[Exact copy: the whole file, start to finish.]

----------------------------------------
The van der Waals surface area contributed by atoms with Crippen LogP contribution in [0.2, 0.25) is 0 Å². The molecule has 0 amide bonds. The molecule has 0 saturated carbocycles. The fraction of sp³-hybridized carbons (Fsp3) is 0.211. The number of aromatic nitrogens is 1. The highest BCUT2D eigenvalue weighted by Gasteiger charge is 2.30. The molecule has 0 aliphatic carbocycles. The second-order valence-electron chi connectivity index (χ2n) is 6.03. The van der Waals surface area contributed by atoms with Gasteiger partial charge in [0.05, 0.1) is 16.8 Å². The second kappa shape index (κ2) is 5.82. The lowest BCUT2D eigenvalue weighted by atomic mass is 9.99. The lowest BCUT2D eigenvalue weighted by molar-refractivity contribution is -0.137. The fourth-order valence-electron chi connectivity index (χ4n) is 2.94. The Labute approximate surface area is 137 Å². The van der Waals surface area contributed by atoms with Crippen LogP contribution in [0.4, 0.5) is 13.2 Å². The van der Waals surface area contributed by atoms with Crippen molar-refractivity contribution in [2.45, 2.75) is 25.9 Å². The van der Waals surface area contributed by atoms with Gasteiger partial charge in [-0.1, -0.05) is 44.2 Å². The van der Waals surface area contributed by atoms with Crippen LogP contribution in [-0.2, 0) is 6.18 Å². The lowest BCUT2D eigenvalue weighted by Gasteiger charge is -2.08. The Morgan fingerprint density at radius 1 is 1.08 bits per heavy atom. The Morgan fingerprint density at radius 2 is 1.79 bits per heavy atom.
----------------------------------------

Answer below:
The van der Waals surface area contributed by atoms with Crippen LogP contribution in [0.2, 0.25) is 0 Å². The molecule has 0 amide bonds. The molecule has 0 saturated carbocycles. The fraction of sp³-hybridized carbons (Fsp3) is 0.211. The number of aromatic nitrogens is 1. The highest BCUT2D eigenvalue weighted by Gasteiger charge is 2.30. The molecule has 0 aliphatic carbocycles. The second-order valence-electron chi connectivity index (χ2n) is 6.03. The van der Waals surface area contributed by atoms with Gasteiger partial charge in [0.05, 0.1) is 16.8 Å². The second kappa shape index (κ2) is 5.82. The lowest BCUT2D eigenvalue weighted by atomic mass is 9.99. The lowest BCUT2D eigenvalue weighted by molar-refractivity contribution is -0.137. The fourth-order valence-electron chi connectivity index (χ4n) is 2.94. The Labute approximate surface area is 137 Å². The van der Waals surface area contributed by atoms with Crippen LogP contribution in [0.4, 0.5) is 13.2 Å². The van der Waals surface area contributed by atoms with Crippen molar-refractivity contribution in [2.45, 2.75) is 25.9 Å². The van der Waals surface area contributed by atoms with Gasteiger partial charge in [-0.1, -0.05) is 44.2 Å². The van der Waals surface area contributed by atoms with Crippen LogP contribution in [-0.2, 0) is 6.18 Å². The lowest BCUT2D eigenvalue weighted by Gasteiger charge is -2.08. The Morgan fingerprint density at radius 1 is 1.08 bits per heavy atom. The Morgan fingerprint density at radius 2 is 1.79 bits per heavy atom.